One might presume I spend an inordinate amount of time thinking about cioppino. And I suppose I do. I think a lot about food in general. But cioppino occupies me — more than say, frozen fish sticks.
Ernest Beyl loves a good fish soup or stew in all their variations. His favorite is
On cioppino there is some dispute and a bit of mystery. The story behind this succulent, tomato-based fish stew is that it originated in San Francisco — more specifically with Italian fishermen in this city’s North Beach neighborhood. There’s a considerable weight of publicity to confirm this in cookbooks, websites and from local gourmets and gourmands.
Now, I don’t want to be a spoilsport, and I bow to no one in my love of San Francisco’s North Beach, not to mention its Italian fishing community. Nevertheless I refuse to believe that along the coast of mare nostrum, that ancient sea, the Mediterranean, no fisherman ever came up with the grandfather of all cioppinos.
As a longtime and devoted cioppino lover, I have been doing some serious research and here’s a summary.
The San Francisco Chronicle food page said, “Local lore has it that this tomato-heavy seafood treat, closely related to ciuppin, the fish stew of Genoa, was invented by Guiseppe Bazzuro who turned an abandoned ship into the city’s first Italian restaurant in 1850. Genovese fishermen used whatever fish and seafood they had left over. San Francisco cioppino in its finest versions, features local Dungeness crab.”
Helen Evans Brown in The West Coast Cookbook goes with the Guiseppe Bazzuro story and then sensibly adds, “What’s more, it was supposed to be from an old recipe, well-known in Italy.”
American cookery giant James Beard weighs in with an elaborate recipe for cioppino that includes Dungeness crab, shrimp, clams, or mussels or oysters (or all three), sea bass, halibut or other firm-fleshed fish — tomatoes of course. But he never says it was San Franciscan in origin.
The American Heritage Dictionary describes cioppino simply as “A stew made with several kinds of fish and shellfish, tomatoes, and white wine.” Then adds: “Italian, perhaps a variant of northwest Italian ciuppin.” No mention of San Francisco.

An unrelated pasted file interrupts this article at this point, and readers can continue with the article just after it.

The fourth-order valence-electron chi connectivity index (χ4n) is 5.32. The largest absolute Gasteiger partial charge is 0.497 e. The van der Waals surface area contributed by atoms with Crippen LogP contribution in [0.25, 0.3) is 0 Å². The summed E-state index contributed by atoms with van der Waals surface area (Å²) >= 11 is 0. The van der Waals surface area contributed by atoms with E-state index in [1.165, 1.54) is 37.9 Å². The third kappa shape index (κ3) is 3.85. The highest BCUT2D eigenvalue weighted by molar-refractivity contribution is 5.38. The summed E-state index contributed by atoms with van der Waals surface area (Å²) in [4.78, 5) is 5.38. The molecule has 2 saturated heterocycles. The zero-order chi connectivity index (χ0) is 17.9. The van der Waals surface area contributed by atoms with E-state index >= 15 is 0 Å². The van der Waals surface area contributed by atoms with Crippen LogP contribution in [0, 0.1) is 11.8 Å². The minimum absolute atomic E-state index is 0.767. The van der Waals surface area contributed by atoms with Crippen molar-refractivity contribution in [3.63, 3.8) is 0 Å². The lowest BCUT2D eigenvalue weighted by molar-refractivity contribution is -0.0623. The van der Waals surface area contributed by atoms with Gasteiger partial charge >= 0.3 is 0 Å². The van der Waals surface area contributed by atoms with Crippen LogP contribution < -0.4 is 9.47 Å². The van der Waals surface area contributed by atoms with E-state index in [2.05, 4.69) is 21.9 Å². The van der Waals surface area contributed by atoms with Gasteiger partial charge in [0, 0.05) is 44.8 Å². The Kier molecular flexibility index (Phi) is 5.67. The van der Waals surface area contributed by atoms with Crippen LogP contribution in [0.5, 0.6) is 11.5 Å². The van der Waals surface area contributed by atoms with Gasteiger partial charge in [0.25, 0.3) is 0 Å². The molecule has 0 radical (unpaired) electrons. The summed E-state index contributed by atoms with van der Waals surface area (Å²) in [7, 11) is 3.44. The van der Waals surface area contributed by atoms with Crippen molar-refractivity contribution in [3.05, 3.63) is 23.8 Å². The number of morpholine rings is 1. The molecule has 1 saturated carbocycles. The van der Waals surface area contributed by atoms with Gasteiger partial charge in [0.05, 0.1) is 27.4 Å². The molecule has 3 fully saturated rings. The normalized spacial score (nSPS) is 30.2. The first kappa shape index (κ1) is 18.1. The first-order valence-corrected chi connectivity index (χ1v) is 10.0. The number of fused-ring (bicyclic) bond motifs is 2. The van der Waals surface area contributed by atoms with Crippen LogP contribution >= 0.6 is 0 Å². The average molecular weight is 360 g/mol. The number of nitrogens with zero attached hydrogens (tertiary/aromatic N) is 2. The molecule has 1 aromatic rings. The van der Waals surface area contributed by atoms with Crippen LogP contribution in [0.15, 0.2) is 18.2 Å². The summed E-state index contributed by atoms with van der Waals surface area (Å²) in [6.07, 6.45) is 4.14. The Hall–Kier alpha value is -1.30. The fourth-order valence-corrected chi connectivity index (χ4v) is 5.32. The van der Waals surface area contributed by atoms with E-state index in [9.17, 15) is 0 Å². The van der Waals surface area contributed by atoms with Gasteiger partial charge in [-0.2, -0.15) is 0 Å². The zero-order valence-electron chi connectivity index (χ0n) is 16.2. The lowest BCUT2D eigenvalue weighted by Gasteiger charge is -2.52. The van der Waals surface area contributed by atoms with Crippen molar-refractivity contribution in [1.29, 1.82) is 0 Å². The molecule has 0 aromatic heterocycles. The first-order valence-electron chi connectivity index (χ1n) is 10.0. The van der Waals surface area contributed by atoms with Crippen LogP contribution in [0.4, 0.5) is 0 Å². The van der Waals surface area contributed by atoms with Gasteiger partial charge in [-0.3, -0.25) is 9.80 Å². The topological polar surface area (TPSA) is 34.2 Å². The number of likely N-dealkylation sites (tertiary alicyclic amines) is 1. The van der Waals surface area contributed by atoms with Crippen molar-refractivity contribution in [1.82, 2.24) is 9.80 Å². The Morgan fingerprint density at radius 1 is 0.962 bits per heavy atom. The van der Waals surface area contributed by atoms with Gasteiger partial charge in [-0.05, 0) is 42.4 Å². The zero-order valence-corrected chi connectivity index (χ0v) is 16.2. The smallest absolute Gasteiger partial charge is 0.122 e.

My main man on just about anything gustatorial is the incomparable Waverley Root who wrote the authoritative twin volumes, The Food of France and The Food of Italy. Root never mentions cioppino, but traces brodetto, ciuppin, burrida, cassola, zimini, ghiotto, zuppa de pesce and, of course bouillabaisse, which he describes as “… the very ancient and very rich fish chowder said to have been invented in Athens and in any case spread throughout the Mediterranean by Greeks. …” There we have it, precursors and variations to what in North Beach is called cioppino.
And here I’ll add my two cents worth. Bouillabaisse is a soup, a fish soup or chowder. Cioppino is a fish stew.
All these noble elixirs include tomatoes in some way or another. Tomatoes were introduced to Europe in the 16th century from across the Atlantic in the New World. So, it figures that a fisherman in a small boat netted a mixed bag of Mediterranean fish and later boiled them up — perhaps even with a bit of seawater — and then threw in a few chopped tomatoes, onions and whatever else was at hand.
While planning for this sketch on cioppino, I did considerable sampling in San Francisco restaurants and even some home cooking to see if I could get it right.
I can testify that admirable cioppinos are to be found in and around North Beach. I can give a vote of confidence to those at the Lorenzo’s North Beach Restaurant, Gigi’s Sotto Mare, the U.S. Restaurant, A. Sabella’s on Fisherman’s Wharf, and Caesar’s down on Bay Street that is justly proud of its cioppino brimming with Dungeness crab. I’m sure there are other establishments in the neighborhood that will offer a fine bowl of cioppino, but research is open to individual enterprise.
Perhaps this is more than you ever wanted to know about cioppino, but my defense is — cioppino is sublime.
cacciucco, which originated in Tuscany. It’s the muscle car of fish stews — much like cioppino but with a strong jolt of chili peppers.